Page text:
Isn’t puppy farming now illegal?

No! From April 2020 in England (not UK-wide) the law requires buyers to deal with breeders directly. In effect this bans pet shops and other third party dealers from selling puppies. However, this does not provide any guarantee that the puppies bought from breeders have not been bred in sheds, barns, puppy farms or that the parent dogs do not live terrible lives of neglect. Much vigilance and education on what to look for is widely needed.

It’s well known that high volume, commercial breeders are selling from residential homes. Or that puppy farmers have public-friendly sales areas. There are sellers that pretend to have bred the puppies themselves, with a female dog being present to give an impression of legality. In other cases, the female dog may well be the mother to the puppies, but once the litter is sold, she’s back in the shed, neglected and unloved. 

There are dog dealers getting around the law by claiming to be rescues. It remains a minefield for puppy buyers, especially novices with little experience of dogs or puppies.

Much vigilance and education is widely needed.

Albert Claude 

When rescued from puppy farms, breeding dogs bring with them years of trauma and history which can take them a long time to get over, and many never fully do. The practical and emotional adjustments we made for Susie-Belle to help her navigate her world continued with the others. Learning to move quietly around the house to avoid creating fear; not making sudden movements near Twinkle who would scuttle off in terror if we did; putting food on the floor for Cerise as a dish was terrifying, all became our normal world. 

“As he leaps through his walks and seeks fun at every chance, I marvel at the sheer love of everything in his life that he shows.” 

Before Albert Claude came to us, I’d almost forgotten how naturally joyous dogs are. How completely happy a dog can be every single day and most minutes of every day. He has brought back to me, how happy a normal young dog should be. And how very far from that breeding dogs are.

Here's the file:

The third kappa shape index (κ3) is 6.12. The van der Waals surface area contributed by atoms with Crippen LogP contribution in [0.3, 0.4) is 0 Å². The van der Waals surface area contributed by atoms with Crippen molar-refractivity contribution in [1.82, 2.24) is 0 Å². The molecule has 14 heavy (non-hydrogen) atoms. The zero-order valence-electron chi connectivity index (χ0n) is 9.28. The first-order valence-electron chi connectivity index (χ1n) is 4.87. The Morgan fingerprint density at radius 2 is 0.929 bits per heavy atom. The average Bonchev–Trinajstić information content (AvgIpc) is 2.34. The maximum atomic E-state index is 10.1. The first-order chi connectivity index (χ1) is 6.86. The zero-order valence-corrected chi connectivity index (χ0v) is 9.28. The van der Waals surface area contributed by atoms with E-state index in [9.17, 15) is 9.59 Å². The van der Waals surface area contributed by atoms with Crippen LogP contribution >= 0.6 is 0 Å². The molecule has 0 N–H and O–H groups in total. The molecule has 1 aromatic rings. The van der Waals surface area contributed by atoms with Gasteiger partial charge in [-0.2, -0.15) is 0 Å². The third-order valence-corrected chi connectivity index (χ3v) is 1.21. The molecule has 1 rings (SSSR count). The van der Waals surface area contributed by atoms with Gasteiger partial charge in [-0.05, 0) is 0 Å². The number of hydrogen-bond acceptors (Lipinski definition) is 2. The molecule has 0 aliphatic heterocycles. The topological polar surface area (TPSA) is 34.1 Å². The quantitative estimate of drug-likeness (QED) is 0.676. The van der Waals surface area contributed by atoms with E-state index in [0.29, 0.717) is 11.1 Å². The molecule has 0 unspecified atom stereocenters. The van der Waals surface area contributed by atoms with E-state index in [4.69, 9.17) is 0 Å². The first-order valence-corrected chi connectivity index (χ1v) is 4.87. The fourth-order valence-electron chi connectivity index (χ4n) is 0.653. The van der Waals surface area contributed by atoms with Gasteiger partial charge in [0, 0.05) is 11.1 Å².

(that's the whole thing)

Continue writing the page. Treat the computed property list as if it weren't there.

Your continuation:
To see him wake up every morning not only without a care in the world, but without awareness of any cares even existing in the world, is invigorating. As he leaps through his walks and seeks fun at every chance, I marvel at the sheer love of everything in his life that he shows. 

However, there’s a shadow that hovers around Albert’s origins. For the first two months of his life he lived in one of the UKs largest puppy farms. It’s in Northern Ireland and is so large it confines hundreds of dogs. In 2016 it featured in the BAFTA award winning documentary Puppy Dealers Exposed. It is a legal operation. 

This is where Albert Claude was bred, where he spent his formative weeks.  It’s where he left behind his mum and dad. So, while I love seeing Albert happy, keen to learn, eager to make the most of every second of his days, I never forget how lucky he is not to have been kept as a breeding dog.  His life could have been very different if fate had dealt him different cards. He was sold in a petshop for £650 in England. After one night in his new home, he was given up on and handed to a local rescue. It beggars belief. This is today’s puppy trade. Dogs are disposable. Albert Claude encapsulates so much that is wrong. And so much that is special. He’s ours. He is safe and lives a great life. 

Albert Claude and Cerise

Cerise struggles to put her past behind her and the contrast between her and Albert was particularly stark when he first arrived. Where his lightheartedness brightens everyone’s day, some days Cerise would seem to have the weight of the world on her shoulders. She easily becomes suspicious, she can go from a state of apparent relaxation to major panic in a split second. Where Albert was being taught a few basics with liberal use of tasty treats, Cerise had first to conquer a suspicion that we may be luring, not loving her. 

However, with Albert’s presence, and the ongoing help which confident Renae has always given her traumatised siblings, Cerise’s problems have definitely lessened. There’s little hint nowadays of the persistent unease which plagued her, she does let herself be happy more days than she does not. 

Hastened by Albert’s jubilance, she joins in playing, accepting his regular invitations to run and chase and wrestle her way along familiar trails and forest footpaths. She has within her the cheerfulness which Albert exudes but it is constrained by her history. And probably always will be. 

“They have lives worth living, as all dogs deserve, but not all dogs get.”

I want so much for my adopted dogs to forget where they’ve come from and I want their lives to be as rich as we can make them, which means walks, freedom, choices and love. I have no doubt that they all, even worried Cerise, know what it is to be truly loved as this means having choices and being respected for who you are. They have lives worth living, as all dogs deserve, but not all dogs get. 


Janetta Harvey is the founder of Schnauzerfest, a charity she set up to provide financial support to rescue organisations that take in puppy farmed dogs. Follow Schnauzerfest on Instagram to keep up to date with news about the dogs it helps. You can read more on Janetta’s blog about her tireless work as a puppy farming campaigner.